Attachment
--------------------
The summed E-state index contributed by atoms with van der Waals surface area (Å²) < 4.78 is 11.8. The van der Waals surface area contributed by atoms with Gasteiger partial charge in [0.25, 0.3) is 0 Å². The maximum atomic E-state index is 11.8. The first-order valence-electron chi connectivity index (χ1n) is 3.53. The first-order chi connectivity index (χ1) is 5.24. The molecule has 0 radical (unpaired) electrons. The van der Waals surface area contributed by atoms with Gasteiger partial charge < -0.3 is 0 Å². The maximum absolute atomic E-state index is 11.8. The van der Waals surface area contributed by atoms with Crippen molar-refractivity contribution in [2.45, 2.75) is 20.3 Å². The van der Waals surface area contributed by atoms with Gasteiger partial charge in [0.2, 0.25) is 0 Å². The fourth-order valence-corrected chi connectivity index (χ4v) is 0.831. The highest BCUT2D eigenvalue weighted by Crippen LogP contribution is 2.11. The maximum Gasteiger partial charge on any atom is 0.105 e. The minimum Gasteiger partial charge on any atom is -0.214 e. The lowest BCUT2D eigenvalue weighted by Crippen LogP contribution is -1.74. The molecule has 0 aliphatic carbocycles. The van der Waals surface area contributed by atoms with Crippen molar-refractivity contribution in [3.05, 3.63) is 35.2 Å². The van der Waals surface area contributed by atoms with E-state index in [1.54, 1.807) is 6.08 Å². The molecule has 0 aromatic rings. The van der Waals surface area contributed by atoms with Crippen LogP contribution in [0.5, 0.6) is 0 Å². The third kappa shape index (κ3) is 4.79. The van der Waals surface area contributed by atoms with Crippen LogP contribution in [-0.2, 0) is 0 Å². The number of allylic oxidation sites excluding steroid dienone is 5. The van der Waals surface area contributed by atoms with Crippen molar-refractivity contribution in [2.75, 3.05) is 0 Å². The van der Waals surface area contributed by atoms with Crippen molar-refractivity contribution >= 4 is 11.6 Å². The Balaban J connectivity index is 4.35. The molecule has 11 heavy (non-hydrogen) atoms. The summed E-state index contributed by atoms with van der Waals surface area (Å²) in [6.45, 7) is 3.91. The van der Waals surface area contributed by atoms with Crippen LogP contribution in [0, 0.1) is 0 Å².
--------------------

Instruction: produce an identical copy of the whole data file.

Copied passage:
The summed E-state index contributed by atoms with van der Waals surface area (Å²) < 4.78 is 11.8. The van der Waals surface area contributed by atoms with Gasteiger partial charge in [0.25, 0.3) is 0 Å². The maximum atomic E-state index is 11.8. The first-order valence-electron chi connectivity index (χ1n) is 3.53. The first-order chi connectivity index (χ1) is 5.24. The molecule has 0 radical (unpaired) electrons. The van der Waals surface area contributed by atoms with Gasteiger partial charge < -0.3 is 0 Å². The maximum absolute atomic E-state index is 11.8. The van der Waals surface area contributed by atoms with Crippen molar-refractivity contribution in [2.45, 2.75) is 20.3 Å². The van der Waals surface area contributed by atoms with Gasteiger partial charge in [0.2, 0.25) is 0 Å². The fourth-order valence-corrected chi connectivity index (χ4v) is 0.831. The highest BCUT2D eigenvalue weighted by Crippen LogP contribution is 2.11. The maximum Gasteiger partial charge on any atom is 0.105 e. The minimum Gasteiger partial charge on any atom is -0.214 e. The lowest BCUT2D eigenvalue weighted by Crippen LogP contribution is -1.74. The molecule has 0 aliphatic carbocycles. The van der Waals surface area contributed by atoms with Crippen molar-refractivity contribution in [3.05, 3.63) is 35.2 Å². The van der Waals surface area contributed by atoms with E-state index in [1.54, 1.807) is 6.08 Å². The molecule has 0 aromatic rings. The van der Waals surface area contributed by atoms with Crippen LogP contribution in [0.5, 0.6) is 0 Å². The third kappa shape index (κ3) is 4.79. The van der Waals surface area contributed by atoms with Crippen LogP contribution in [-0.2, 0) is 0 Å². The number of allylic oxidation sites excluding steroid dienone is 5. The van der Waals surface area contributed by atoms with Crippen molar-refractivity contribution in [2.75, 3.05) is 0 Å². The van der Waals surface area contributed by atoms with Crippen molar-refractivity contribution >= 4 is 11.6 Å². The Balaban J connectivity index is 4.35. The molecule has 11 heavy (non-hydrogen) atoms. The summed E-state index contributed by atoms with van der Waals surface area (Å²) in [6.45, 7) is 3.91. The van der Waals surface area contributed by atoms with Crippen LogP contribution in [0, 0.1) is 0 Å².